As the United States copes with a drug overdose epidemic, which has seen overdose deaths skyrocket in recent years to a point where they top auto accidents in annual victims, many are desperately searching for answers. Lawmakers and addiction experts ask how we got here, and what we can do to turn the situation around. One previously unthinkable option, that legal action may be taken against prescription drug manufacturers, was recently proposed by a U.S. Senator.
Massachusetts Democrat Edward J. Markey, called for a federal investigation of pharmaceutical manufacturer Perdue Pharma, which produces OxyContin. OxyContin is one of the most widely abused prescription drugs in the country and carries a high risk of addiction. Markey called for the investigation after a Los Angeles Times report which claimed that, for some patients, OxyContin’s effects wear off earlier than previously thought, putting such users at higher risk of addiction.
According to Perdue Pharma’s literature OxyContin can help relieve pain for up to 12 hours. But when its effects wear off those taking the drug can be left feeling symptoms of withdrawal – complete with cravings and a desire to return to the drug for relief. The key part of the Time’s report is the claim that Perdue Pharma knew about this situation for over 20 years but did not correct its marketing and instructional materials because 12-hour pain relief was a competitive and strategic advantage of OxyContin as opposed to its rivals.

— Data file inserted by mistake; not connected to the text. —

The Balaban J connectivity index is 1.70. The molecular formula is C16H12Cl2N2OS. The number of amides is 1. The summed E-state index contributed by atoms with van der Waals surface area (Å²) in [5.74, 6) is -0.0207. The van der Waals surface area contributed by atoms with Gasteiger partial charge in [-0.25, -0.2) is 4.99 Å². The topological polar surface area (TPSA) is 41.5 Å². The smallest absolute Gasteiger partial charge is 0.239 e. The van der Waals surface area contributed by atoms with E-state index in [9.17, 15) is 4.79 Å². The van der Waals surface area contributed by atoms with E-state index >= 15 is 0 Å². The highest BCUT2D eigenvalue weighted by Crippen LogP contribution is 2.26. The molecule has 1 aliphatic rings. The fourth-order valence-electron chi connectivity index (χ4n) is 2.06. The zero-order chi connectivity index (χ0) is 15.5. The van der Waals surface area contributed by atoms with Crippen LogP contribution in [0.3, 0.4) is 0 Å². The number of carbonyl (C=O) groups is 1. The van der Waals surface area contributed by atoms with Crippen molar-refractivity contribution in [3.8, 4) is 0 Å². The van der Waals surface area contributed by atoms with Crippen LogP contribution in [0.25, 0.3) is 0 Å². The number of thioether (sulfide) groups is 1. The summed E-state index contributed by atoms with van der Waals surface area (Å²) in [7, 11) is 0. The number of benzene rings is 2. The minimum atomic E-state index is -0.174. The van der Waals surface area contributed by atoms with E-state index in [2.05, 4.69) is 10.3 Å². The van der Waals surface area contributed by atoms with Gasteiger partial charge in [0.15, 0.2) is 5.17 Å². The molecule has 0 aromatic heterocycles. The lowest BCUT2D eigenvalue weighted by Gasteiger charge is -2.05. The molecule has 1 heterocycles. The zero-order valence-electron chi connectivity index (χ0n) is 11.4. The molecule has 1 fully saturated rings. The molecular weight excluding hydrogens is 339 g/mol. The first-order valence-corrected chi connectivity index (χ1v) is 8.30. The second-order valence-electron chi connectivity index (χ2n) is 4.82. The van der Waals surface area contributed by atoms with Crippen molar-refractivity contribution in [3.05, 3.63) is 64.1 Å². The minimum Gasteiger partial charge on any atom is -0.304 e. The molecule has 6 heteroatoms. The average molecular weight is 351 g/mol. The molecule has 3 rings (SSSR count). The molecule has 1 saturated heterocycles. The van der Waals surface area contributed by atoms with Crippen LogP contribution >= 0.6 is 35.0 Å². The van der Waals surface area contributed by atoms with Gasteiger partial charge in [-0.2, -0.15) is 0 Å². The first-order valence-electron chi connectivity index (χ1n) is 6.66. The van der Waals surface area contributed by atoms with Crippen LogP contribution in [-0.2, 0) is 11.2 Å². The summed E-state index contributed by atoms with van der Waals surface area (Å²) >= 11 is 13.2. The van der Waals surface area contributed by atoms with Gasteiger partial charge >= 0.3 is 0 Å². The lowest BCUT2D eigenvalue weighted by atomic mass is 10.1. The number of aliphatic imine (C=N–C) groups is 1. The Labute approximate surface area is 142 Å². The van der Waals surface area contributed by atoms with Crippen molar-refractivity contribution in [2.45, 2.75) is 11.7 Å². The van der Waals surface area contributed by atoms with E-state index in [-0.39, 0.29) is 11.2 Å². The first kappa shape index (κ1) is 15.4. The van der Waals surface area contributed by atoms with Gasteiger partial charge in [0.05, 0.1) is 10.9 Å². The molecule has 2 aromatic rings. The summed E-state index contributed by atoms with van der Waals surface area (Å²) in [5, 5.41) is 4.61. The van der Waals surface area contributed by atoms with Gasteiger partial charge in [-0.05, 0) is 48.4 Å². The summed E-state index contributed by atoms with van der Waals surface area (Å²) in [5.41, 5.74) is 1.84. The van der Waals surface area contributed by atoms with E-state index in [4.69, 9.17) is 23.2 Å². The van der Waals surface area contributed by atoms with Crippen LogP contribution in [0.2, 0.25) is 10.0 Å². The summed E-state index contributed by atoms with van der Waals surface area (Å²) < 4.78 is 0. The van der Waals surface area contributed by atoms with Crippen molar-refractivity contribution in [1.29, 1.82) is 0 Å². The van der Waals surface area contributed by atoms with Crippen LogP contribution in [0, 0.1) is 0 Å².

To Markey these allegations are serious. He believes that if Perdue Pharma intentionally misled the public then the company could be liable for the public harm caused by addiction to the drug. Massachusetts has been hit particularly hard by the opioid drug overdose epidemic, a fact that was alluded to in a separate letter written by Markey to the heads of the Federal Trade Commission and the Food and Drug Administration. In the letter he said that OxyContin has played a leading role in the “current opioid and heroin overdose epidemic.”
Family owned Perdue Pharma has rejected Markey’s claims, while agreeing with his concern about the rate of drug overdoses in the States. The company claims that the FDA approved OxyContin as a 12-hour drug, and for that reason the company does not recommend its use for any shorter period of pain relief.
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